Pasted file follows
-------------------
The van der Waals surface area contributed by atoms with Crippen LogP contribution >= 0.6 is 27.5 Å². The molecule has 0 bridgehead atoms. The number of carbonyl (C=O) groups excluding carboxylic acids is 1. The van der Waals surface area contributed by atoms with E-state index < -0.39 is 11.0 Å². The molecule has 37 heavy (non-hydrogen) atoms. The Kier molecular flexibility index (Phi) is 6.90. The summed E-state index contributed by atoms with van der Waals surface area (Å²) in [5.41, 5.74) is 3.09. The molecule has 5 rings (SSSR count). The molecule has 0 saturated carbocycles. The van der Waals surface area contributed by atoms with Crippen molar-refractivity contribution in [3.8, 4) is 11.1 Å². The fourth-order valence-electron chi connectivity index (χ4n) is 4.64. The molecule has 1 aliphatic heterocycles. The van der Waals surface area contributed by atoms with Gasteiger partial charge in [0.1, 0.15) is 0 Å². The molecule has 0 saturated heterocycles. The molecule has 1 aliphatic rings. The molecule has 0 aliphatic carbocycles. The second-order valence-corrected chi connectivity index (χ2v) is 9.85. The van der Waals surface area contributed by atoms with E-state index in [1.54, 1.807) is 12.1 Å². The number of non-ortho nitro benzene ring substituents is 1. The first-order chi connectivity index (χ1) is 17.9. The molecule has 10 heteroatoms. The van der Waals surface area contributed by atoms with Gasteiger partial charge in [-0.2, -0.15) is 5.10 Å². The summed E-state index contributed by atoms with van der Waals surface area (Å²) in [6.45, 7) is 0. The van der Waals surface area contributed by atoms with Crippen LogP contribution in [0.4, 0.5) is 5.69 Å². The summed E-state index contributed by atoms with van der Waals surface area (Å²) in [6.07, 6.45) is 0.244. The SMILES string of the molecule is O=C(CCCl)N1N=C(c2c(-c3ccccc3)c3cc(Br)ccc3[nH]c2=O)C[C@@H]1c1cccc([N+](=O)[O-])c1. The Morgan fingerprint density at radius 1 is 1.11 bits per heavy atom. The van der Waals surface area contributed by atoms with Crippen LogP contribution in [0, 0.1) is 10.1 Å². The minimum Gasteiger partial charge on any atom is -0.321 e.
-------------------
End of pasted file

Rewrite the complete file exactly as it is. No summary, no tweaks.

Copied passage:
The van der Waals surface area contributed by atoms with Crippen LogP contribution >= 0.6 is 27.5 Å². The molecule has 0 bridgehead atoms. The number of carbonyl (C=O) groups excluding carboxylic acids is 1. The van der Waals surface area contributed by atoms with E-state index < -0.39 is 11.0 Å². The molecule has 37 heavy (non-hydrogen) atoms. The Kier molecular flexibility index (Phi) is 6.90. The summed E-state index contributed by atoms with van der Waals surface area (Å²) in [5.41, 5.74) is 3.09. The molecule has 5 rings (SSSR count). The molecule has 0 saturated carbocycles. The van der Waals surface area contributed by atoms with Crippen molar-refractivity contribution in [3.8, 4) is 11.1 Å². The fourth-order valence-electron chi connectivity index (χ4n) is 4.64. The molecule has 1 aliphatic heterocycles. The van der Waals surface area contributed by atoms with Gasteiger partial charge in [0.1, 0.15) is 0 Å². The molecule has 0 saturated heterocycles. The molecule has 1 aliphatic rings. The molecule has 0 aliphatic carbocycles. The second-order valence-corrected chi connectivity index (χ2v) is 9.85. The van der Waals surface area contributed by atoms with E-state index in [1.54, 1.807) is 12.1 Å². The number of non-ortho nitro benzene ring substituents is 1. The first-order chi connectivity index (χ1) is 17.9. The molecule has 10 heteroatoms. The van der Waals surface area contributed by atoms with Gasteiger partial charge in [-0.2, -0.15) is 5.10 Å². The summed E-state index contributed by atoms with van der Waals surface area (Å²) in [6.45, 7) is 0. The van der Waals surface area contributed by atoms with Crippen LogP contribution in [0.4, 0.5) is 5.69 Å². The summed E-state index contributed by atoms with van der Waals surface area (Å²) in [6.07, 6.45) is 0.244. The SMILES string of the molecule is O=C(CCCl)N1N=C(c2c(-c3ccccc3)c3cc(Br)ccc3[nH]c2=O)C[C@@H]1c1cccc([N+](=O)[O-])c1. The Morgan fingerprint density at radius 1 is 1.11 bits per heavy atom. The van der Waals surface area contributed by atoms with Crippen LogP contribution in [0, 0.1) is 10.1 Å². The minimum Gasteiger partial charge on any atom is -0.321 e.